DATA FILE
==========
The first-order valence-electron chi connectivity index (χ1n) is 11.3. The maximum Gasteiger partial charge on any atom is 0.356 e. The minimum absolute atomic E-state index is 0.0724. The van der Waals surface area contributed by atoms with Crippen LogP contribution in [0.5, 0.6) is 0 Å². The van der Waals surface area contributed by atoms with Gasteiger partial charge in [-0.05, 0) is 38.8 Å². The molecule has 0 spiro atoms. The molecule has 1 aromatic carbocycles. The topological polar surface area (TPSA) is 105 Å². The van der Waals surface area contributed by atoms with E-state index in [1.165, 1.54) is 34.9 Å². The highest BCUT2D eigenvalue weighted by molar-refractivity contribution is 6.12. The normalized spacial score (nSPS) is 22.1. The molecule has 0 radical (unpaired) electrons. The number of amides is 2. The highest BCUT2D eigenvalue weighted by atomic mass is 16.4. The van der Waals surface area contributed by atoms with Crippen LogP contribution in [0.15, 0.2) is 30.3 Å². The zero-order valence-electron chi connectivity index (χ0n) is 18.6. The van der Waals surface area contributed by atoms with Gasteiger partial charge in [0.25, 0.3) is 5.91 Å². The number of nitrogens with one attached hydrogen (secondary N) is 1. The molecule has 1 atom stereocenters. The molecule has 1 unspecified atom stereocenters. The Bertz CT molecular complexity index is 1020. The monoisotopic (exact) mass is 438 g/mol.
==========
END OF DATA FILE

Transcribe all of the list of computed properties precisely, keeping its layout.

The first-order valence-electron chi connectivity index (χ1n) is 11.3. The maximum Gasteiger partial charge on any atom is 0.356 e. The minimum absolute atomic E-state index is 0.0724. The van der Waals surface area contributed by atoms with Crippen LogP contribution in [0.5, 0.6) is 0 Å². The van der Waals surface area contributed by atoms with Gasteiger partial charge in [-0.05, 0) is 38.8 Å². The molecule has 0 spiro atoms. The molecule has 1 aromatic carbocycles. The topological polar surface area (TPSA) is 105 Å². The van der Waals surface area contributed by atoms with E-state index in [1.165, 1.54) is 34.9 Å². The highest BCUT2D eigenvalue weighted by molar-refractivity contribution is 6.12. The normalized spacial score (nSPS) is 22.1. The molecule has 0 radical (unpaired) electrons. The number of amides is 2. The highest BCUT2D eigenvalue weighted by atomic mass is 16.4. The van der Waals surface area contributed by atoms with Crippen LogP contribution in [0.15, 0.2) is 30.3 Å². The zero-order valence-electron chi connectivity index (χ0n) is 18.6. The van der Waals surface area contributed by atoms with Gasteiger partial charge in [0.25, 0.3) is 5.91 Å². The number of nitrogens with one attached hydrogen (secondary N) is 1. The molecule has 1 atom stereocenters. The molecule has 1 unspecified atom stereocenters. The Bertz CT molecular complexity index is 1020. The monoisotopic (exact) mass is 438 g/mol.